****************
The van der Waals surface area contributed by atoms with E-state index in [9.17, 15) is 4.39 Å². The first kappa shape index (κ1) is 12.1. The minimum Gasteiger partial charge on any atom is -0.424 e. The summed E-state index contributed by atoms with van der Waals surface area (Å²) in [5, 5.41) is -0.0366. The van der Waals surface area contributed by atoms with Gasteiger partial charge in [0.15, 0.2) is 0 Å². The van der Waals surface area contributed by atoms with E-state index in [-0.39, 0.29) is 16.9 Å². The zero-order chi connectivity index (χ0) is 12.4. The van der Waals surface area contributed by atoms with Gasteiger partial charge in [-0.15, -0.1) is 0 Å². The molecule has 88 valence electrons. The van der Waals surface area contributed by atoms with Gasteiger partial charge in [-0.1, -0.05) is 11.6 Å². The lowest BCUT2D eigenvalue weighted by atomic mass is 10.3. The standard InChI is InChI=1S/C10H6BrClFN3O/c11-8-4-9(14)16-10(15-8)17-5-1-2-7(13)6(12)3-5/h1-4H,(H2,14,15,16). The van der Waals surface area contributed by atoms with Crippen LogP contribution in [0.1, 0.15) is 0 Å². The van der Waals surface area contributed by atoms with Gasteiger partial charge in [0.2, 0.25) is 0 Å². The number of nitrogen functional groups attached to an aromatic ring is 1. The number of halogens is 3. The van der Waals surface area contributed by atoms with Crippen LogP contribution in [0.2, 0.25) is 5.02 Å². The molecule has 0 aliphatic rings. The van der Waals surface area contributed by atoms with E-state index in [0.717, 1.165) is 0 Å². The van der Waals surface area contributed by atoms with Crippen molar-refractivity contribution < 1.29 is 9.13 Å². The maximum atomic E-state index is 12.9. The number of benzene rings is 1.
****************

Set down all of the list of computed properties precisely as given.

The van der Waals surface area contributed by atoms with E-state index in [9.17, 15) is 4.39 Å². The first kappa shape index (κ1) is 12.1. The minimum Gasteiger partial charge on any atom is -0.424 e. The summed E-state index contributed by atoms with van der Waals surface area (Å²) in [5, 5.41) is -0.0366. The van der Waals surface area contributed by atoms with Gasteiger partial charge in [0.15, 0.2) is 0 Å². The van der Waals surface area contributed by atoms with E-state index in [-0.39, 0.29) is 16.9 Å². The zero-order chi connectivity index (χ0) is 12.4. The van der Waals surface area contributed by atoms with Gasteiger partial charge in [-0.15, -0.1) is 0 Å². The molecule has 88 valence electrons. The van der Waals surface area contributed by atoms with Gasteiger partial charge in [-0.1, -0.05) is 11.6 Å². The lowest BCUT2D eigenvalue weighted by atomic mass is 10.3. The standard InChI is InChI=1S/C10H6BrClFN3O/c11-8-4-9(14)16-10(15-8)17-5-1-2-7(13)6(12)3-5/h1-4H,(H2,14,15,16). The van der Waals surface area contributed by atoms with Crippen LogP contribution in [0.1, 0.15) is 0 Å². The van der Waals surface area contributed by atoms with Gasteiger partial charge in [0.2, 0.25) is 0 Å². The number of nitrogen functional groups attached to an aromatic ring is 1. The number of halogens is 3. The van der Waals surface area contributed by atoms with Crippen LogP contribution in [0.2, 0.25) is 5.02 Å². The molecule has 0 aliphatic rings. The van der Waals surface area contributed by atoms with E-state index in [0.717, 1.165) is 0 Å². The van der Waals surface area contributed by atoms with Crippen molar-refractivity contribution < 1.29 is 9.13 Å². The maximum atomic E-state index is 12.9. The number of benzene rings is 1.